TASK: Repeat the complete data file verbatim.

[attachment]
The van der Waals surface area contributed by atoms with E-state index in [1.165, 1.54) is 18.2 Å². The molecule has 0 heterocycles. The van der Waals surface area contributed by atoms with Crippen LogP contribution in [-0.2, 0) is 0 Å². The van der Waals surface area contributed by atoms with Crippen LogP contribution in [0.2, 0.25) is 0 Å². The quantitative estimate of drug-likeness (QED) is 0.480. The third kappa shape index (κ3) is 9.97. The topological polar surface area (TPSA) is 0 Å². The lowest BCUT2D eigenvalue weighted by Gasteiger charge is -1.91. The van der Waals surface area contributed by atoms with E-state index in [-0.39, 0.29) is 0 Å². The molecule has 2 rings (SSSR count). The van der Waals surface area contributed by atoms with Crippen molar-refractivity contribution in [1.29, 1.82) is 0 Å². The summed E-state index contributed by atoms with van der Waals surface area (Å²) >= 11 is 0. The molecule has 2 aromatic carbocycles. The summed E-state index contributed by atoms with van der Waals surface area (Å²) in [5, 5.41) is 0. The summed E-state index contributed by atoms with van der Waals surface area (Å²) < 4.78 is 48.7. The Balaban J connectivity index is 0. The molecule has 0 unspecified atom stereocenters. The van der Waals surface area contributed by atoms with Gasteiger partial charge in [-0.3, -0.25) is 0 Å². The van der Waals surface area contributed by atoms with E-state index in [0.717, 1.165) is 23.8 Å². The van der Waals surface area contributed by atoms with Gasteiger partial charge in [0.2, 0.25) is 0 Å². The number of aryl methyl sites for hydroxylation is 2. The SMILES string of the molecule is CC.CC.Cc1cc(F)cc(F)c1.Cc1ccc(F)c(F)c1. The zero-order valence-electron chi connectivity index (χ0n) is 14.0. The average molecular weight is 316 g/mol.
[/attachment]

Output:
The van der Waals surface area contributed by atoms with E-state index in [1.165, 1.54) is 18.2 Å². The molecule has 0 heterocycles. The van der Waals surface area contributed by atoms with Crippen LogP contribution in [-0.2, 0) is 0 Å². The van der Waals surface area contributed by atoms with Crippen LogP contribution in [0.2, 0.25) is 0 Å². The quantitative estimate of drug-likeness (QED) is 0.480. The third kappa shape index (κ3) is 9.97. The topological polar surface area (TPSA) is 0 Å². The lowest BCUT2D eigenvalue weighted by Gasteiger charge is -1.91. The van der Waals surface area contributed by atoms with E-state index in [-0.39, 0.29) is 0 Å². The molecule has 2 rings (SSSR count). The van der Waals surface area contributed by atoms with Crippen molar-refractivity contribution in [1.29, 1.82) is 0 Å². The summed E-state index contributed by atoms with van der Waals surface area (Å²) >= 11 is 0. The molecule has 2 aromatic carbocycles. The summed E-state index contributed by atoms with van der Waals surface area (Å²) in [5, 5.41) is 0. The summed E-state index contributed by atoms with van der Waals surface area (Å²) < 4.78 is 48.7. The Balaban J connectivity index is 0. The molecule has 0 unspecified atom stereocenters. The van der Waals surface area contributed by atoms with Gasteiger partial charge in [-0.3, -0.25) is 0 Å². The van der Waals surface area contributed by atoms with E-state index in [0.717, 1.165) is 23.8 Å². The van der Waals surface area contributed by atoms with Gasteiger partial charge in [0.2, 0.25) is 0 Å². The number of aryl methyl sites for hydroxylation is 2. The SMILES string of the molecule is CC.CC.Cc1cc(F)cc(F)c1.Cc1ccc(F)c(F)c1. The zero-order valence-electron chi connectivity index (χ0n) is 14.0. The average molecular weight is 316 g/mol.